What is Media Development?

The term media development refers to evolution and change in the fields of news media and communications. Such change relates to a range of institutions, practices, and behaviors including the rule of law, freedoms of expression and press, education systems for journalists, business environments, capacities of journalists and managers, as well as support for a diversity of views in society. This evolution can be stimulated by donor support, private investment, or local processes of change led by media owners, managers, journalists, media industry associations, and other collective efforts.

CIMA organizes itself under four intertwined areas that are crucial to outcomes in media development: effectiveness, sustainability, innovation and funding. To find out more about CIMA’s issue areas, read below.

Media development has been shown to play a role in strengthening democracy, economic development, political discourse, and good governance.


What are the best methodologies for helping countries to produce a high-quality, sustainable and independent media? How do we design these programs and measure results? Those are the questions we are trying to answer by looking at the concept of effectiveness. Ensuring the effectiveness and improving outcomes from media development interventions is one of the biggest challenges facing not only donors and program implementers but also country-level activists.


Sustainability is media’s ability to operate independently over time. This means independent of editorial or financial interference or influence, and thus refers to the legal, economic, and political enabling environments for media organizations and journalists. At the societal level, media’s sustainability is ensured by stable legal structures and a healthy marketplace that keep the press free and open, where ownership structures reflect a diversity of opinions.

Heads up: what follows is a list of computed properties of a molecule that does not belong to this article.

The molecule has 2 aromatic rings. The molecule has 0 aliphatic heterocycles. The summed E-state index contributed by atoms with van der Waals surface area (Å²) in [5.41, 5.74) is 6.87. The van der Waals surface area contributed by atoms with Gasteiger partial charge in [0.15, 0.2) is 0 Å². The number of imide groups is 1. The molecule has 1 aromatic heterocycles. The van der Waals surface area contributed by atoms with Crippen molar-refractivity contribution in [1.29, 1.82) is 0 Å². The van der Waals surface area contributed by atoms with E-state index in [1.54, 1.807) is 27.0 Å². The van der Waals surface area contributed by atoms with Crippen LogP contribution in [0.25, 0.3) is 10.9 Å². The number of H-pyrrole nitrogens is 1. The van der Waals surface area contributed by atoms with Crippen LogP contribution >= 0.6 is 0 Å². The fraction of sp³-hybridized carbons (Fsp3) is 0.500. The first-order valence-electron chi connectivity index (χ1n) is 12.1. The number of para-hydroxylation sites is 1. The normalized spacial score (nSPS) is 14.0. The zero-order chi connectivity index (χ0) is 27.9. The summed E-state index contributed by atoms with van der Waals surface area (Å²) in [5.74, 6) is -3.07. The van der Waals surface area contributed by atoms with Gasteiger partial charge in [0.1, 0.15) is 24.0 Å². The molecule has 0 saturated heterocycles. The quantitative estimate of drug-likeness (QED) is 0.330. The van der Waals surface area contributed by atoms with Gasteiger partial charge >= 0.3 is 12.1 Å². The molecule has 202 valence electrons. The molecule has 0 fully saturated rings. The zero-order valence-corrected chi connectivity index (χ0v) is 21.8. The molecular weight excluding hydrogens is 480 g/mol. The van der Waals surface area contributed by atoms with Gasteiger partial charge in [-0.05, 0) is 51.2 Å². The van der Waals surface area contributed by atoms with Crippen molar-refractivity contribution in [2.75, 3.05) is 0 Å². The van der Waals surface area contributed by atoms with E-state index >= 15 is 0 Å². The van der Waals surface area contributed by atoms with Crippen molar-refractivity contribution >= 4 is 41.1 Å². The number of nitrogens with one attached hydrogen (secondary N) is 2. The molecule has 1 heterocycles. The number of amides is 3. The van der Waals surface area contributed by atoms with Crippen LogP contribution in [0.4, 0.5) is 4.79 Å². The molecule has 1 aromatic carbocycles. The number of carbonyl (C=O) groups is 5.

In the 21st century, new practices, new actors, and new arenas are changing the media landscape. Access to information, and access to the technologies that provide that information, are key to success in the information age. With the breathtaking pace of evolution in new technologies, including the spread of mobile phones throughout the world, media developers are finding new ways to achieve their goals.


Despite the role that media plays in helping to build free and open societies, media development programs are often fragmented and poorly funded, making up a tiny fraction of overall development spending. The estimated $625 million spent on media development each year comes from a variety of sources, however, including governments and private institutions. The funding models for media development projects vary from top-down approaches to grassroots investment.